“I made a list of all the chores I could do around the house and then I found a hobby I could do. I taught myself how to crochet. Good old YouTube!”
Meanwhile Elliott, living with her friend, was also keeping busy. “For the first couple of weeks there were quite a few call outs,” she says. “I was on-call five days a week and on most shifts there was something. Car accidents and fires, mostly.”
Despite the Far North still being in permit-season for fires, lockdown seemed to prompt a lot of yard-cleaning. “It sucks,” says Elliott. “People have suddenly got time to clean up at home and they’re burning stuff. We are still in a drought here and the fires have meant unnecessary exposure for firefighters.”
Apart from the callouts, Elliott occupied herself with university work. “I pretty much spent most of my time doing assignments and painting,” she says. “Also, I made jam quite a bit. I love jam.”
But it didn’t last.
“I was with my friend, which was all good, but it was a bit awkward because it wasn’t my space,” says Elliott. “After a couple of weeks, I was a bit stressed and homesick. I was missing Mum and my dog, and so I told Mum I was ready to move back home. We just had to come up with a new arrangement.”
Gamble was keen to have her girl home. It had been tough. Every time she’d heard the siren go, her anxiety levels had risen. And though they were well intentioned, messages from friends and workmates, asking if her daughter was okay, just added to the stress.
“Dani’s a smart 20-year-old woman, but I was in Mummy-mode.”
“Dani’s a smart 20-year-old woman, but I was in Mummy-mode,” says Gamble. “I’d be asking her: ‘Are you wearing your PPE gear? Are you showering when you get back from a call out? Are you tying your hair back?’ I was so happy when she said she wanted to come home.”
Gamble spent a couple of days preparing for her daughter’s homecoming. The plan was that Elliott would be at home, but in her own separate bubble.
“We’d decided she would live in the garage, which wasn’t ideal, but I wanted to make it feel comfortable and happy,” says Gamble. She spent a couple of days preparing the space, making it private and decorating it with some of Elliott’s favourite things. She set up a camp stove so Elliott could do her own cooking.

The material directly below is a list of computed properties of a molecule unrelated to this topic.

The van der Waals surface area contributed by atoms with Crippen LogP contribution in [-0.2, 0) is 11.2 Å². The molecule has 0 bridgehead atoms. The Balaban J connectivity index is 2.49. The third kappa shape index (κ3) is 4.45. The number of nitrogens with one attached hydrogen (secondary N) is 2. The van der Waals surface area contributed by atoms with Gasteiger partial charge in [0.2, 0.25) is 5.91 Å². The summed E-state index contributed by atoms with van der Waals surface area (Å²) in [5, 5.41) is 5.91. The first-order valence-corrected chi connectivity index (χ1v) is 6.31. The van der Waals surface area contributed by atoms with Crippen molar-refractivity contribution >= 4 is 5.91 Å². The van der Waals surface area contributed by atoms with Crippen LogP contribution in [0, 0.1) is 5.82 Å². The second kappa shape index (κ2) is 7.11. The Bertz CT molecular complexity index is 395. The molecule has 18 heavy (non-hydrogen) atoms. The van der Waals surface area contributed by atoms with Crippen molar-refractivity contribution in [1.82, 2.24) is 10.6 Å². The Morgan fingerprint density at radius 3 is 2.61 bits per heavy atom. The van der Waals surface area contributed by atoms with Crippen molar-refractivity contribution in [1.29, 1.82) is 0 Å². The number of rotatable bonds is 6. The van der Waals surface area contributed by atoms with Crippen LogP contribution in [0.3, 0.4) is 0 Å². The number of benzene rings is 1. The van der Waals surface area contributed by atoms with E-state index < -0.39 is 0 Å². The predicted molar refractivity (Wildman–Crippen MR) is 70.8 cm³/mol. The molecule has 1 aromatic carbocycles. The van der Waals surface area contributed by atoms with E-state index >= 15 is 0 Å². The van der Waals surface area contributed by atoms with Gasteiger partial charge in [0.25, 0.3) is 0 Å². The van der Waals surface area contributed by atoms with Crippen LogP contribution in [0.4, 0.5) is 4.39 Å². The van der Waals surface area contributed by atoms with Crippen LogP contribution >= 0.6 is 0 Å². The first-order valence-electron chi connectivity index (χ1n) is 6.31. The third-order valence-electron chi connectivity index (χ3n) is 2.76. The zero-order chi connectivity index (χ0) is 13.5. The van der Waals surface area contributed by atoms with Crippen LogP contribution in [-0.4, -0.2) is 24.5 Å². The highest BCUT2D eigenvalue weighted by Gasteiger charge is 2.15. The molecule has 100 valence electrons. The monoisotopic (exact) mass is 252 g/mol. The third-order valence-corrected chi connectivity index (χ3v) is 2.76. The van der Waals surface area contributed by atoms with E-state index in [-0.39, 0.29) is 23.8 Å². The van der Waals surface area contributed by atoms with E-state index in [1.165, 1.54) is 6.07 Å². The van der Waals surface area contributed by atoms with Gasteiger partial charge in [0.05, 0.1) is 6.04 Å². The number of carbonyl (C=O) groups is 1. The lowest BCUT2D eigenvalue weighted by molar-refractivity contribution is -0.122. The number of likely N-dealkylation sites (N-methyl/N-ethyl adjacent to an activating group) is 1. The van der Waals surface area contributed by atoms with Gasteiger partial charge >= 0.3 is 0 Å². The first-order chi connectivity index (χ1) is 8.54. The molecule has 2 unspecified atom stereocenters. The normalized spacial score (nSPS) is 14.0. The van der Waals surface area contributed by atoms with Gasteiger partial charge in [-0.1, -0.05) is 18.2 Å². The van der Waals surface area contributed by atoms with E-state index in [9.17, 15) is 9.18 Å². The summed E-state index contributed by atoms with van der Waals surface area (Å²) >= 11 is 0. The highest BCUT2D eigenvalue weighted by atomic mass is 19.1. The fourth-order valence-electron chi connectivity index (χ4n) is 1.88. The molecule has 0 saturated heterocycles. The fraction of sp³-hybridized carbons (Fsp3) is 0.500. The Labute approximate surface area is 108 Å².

“It’s actually quite nice,” says Elliott.
The pair also worked out strict procedures on how to manage call outs, PPE and showering. It was inconvenient, but Elliott decided it was best if she used the shower and toilet at the station, rather than share facilities with her mum. The station was only a couple of minutes’ drive.
Keeping to their separate bubbles seemed especially important when Elliott began to feel off-colour. A test was quickly arranged which, to their relief, proved negative.
A couple of weeks on, Mum and daughter are getting used to their new lifestyle. They’re feeling quite safe. As the new school term unfolds, they are keen to play their part in the altered way of doing things. Gamble and her team are talking with schools about how the RTLB service can continue to support teachers and students. Meanwhile Elliott’s got activities planned for her special-needs students, when they finally get back together.
“I’m going to be focusing on keeping safe,” she says. “My students are naturally so touchy and affectionate and inclined to put things in their mouths – so we will work on that.”
They both agree that while the past month has been difficult, there has been a new community spirit.
“I’ve never felt so communicated with,” says Gamble. “Everyone has been checking in with friends and colleagues to see if they’re safe and happy. So, while we’ve been isolated, I feel connected.”